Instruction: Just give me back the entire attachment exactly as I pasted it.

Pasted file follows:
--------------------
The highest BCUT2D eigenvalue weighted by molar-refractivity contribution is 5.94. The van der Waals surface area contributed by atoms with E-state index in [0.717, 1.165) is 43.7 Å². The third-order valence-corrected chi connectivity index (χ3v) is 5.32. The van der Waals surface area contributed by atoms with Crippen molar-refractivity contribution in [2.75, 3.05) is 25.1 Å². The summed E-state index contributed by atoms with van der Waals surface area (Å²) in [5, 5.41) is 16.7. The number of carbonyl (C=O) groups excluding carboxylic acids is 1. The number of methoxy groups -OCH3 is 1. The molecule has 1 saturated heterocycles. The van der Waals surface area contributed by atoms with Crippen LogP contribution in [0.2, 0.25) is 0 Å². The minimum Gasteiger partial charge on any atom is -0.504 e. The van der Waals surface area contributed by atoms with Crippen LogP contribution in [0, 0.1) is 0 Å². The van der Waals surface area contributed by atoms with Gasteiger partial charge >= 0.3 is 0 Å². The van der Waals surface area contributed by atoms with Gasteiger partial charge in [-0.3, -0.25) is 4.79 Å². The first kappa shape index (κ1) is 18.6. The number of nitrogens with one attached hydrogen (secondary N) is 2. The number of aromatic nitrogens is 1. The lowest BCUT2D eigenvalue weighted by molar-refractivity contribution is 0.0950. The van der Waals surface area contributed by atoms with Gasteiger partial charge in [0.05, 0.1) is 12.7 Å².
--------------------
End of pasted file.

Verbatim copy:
The highest BCUT2D eigenvalue weighted by molar-refractivity contribution is 5.94. The van der Waals surface area contributed by atoms with E-state index in [0.717, 1.165) is 43.7 Å². The third-order valence-corrected chi connectivity index (χ3v) is 5.32. The van der Waals surface area contributed by atoms with Crippen molar-refractivity contribution in [2.75, 3.05) is 25.1 Å². The summed E-state index contributed by atoms with van der Waals surface area (Å²) in [5, 5.41) is 16.7. The number of carbonyl (C=O) groups excluding carboxylic acids is 1. The number of methoxy groups -OCH3 is 1. The molecule has 1 saturated heterocycles. The van der Waals surface area contributed by atoms with Crippen LogP contribution in [0.2, 0.25) is 0 Å². The minimum Gasteiger partial charge on any atom is -0.504 e. The van der Waals surface area contributed by atoms with Crippen LogP contribution in [0, 0.1) is 0 Å². The van der Waals surface area contributed by atoms with Gasteiger partial charge >= 0.3 is 0 Å². The van der Waals surface area contributed by atoms with Gasteiger partial charge in [-0.3, -0.25) is 4.79 Å². The first kappa shape index (κ1) is 18.6. The number of nitrogens with one attached hydrogen (secondary N) is 2. The number of aromatic nitrogens is 1. The lowest BCUT2D eigenvalue weighted by molar-refractivity contribution is 0.0950. The van der Waals surface area contributed by atoms with Gasteiger partial charge in [0.05, 0.1) is 12.7 Å².